You may be hearing a lot more about the “American dream” from Republicans in the Indiana Statehouse in coming months.
Last week, Republican House Speaker Brian Bosma — confident that the GOP will continue to control the Statehouse after the November election — called a press conference to announce his caucus’s legislative agenda for 2013.
He gave the plan a theme: “Own Your American Dream.”
It’s about jobs and education and a balanced state budget. It lacks legislative detail but it’s aspirational.
“It is every parent’s hope that their children will be better off than their own generation,” Bosma said, after telling a story about his immigrant ancestors who came to the U.S. in 1908 with little more than a dream.
“But for the first time in history,” he continued, “the majority of Americans believe that the next generation will not enjoy a quality of life better than their parents.”
His lofty words were mostly lost on his immediate audience. Reporters who covered the event, myself included, latched on instead to his comments about social issues that may crowd the GOP agenda, including a pending constitutional amendment prohibiting gay marriage and civil unions. (No American dream for same-sex couples?)
That, and the declaration of independence he made on behalf of the Indiana Legislature when he questioned whether a big tax cut promised by his own party’s front-running candidate for governor, Mike Pence, would make it through the legislative budget process. (Ditto for Democrat John Gregg’s tax-cut plan.)
“Our team has a long-term vision, not a campaign-oriented vision, for how we budget,” Bosma said.
Bosma wanted us to pay more attention to the plan, which pledges action to create better-paying jobs and expand and improve educational opportunities for Hoosiers.
Those are good goals. Because while Bosma called Indiana the “envy of every state in the nation” for ending up with a state budget surplus after some tough budget-cutting years, he knows that envy has a limit.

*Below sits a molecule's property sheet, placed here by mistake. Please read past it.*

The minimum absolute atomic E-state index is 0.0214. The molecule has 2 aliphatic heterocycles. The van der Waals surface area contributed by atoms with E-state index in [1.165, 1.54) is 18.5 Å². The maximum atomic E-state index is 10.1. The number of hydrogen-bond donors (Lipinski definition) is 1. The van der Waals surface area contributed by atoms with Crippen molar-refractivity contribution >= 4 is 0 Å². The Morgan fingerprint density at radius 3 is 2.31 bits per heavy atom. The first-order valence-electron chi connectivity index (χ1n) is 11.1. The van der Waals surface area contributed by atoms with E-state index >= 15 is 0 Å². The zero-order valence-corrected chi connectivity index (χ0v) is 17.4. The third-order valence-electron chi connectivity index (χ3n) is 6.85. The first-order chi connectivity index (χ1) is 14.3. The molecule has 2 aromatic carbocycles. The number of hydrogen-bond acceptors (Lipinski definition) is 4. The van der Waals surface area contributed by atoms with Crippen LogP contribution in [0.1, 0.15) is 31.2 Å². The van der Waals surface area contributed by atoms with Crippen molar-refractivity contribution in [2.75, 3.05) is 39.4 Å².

In per capita personal income — a measure that reflects the average income of state residents and is used to measure prosperity — Indiana ranks in the bottom 10 of all states. We’ve slid down there in the last decade. Collectively, we Hoosiers have less of the American dream than we once did.
What does it take to reverse the slide? The answer is simple: A better-educated workforce, which leads to better-paying jobs.
Getting to that answer is the hard part, of course. Indiana ranks in bottom 10 states for college attainment. We’re also in the bottom 10 states for the number of children attending early education programs.
The Republicans’ “American dream” plan calls for, among other things, promoting early childhood education and increasing accessibility to higher education.
The devil will be in the details. What does “promote” mean? No definitive word yet on that. It could mean expanding the state’s controversial voucher program that uses tax dollars to pay for tuition in private schools. And how do you increase access to higher education when the high cost of college these days means massive student loan debt? Indiana’s public universities have bitterly resisted efforts to tie more of their state subsidies to getting more of their students through college and out on time.
I like the American dream. I’m here because my starving Irish Catholic ancestors and my oppressed Russian Jewish ancestors were offered access to it. And jobs and education were their tickets to realizing it.
Maureen Hayden covers the Statehouse for the CNHI newspapers in Indiana. She can be reached at firstname.lastname@example.org.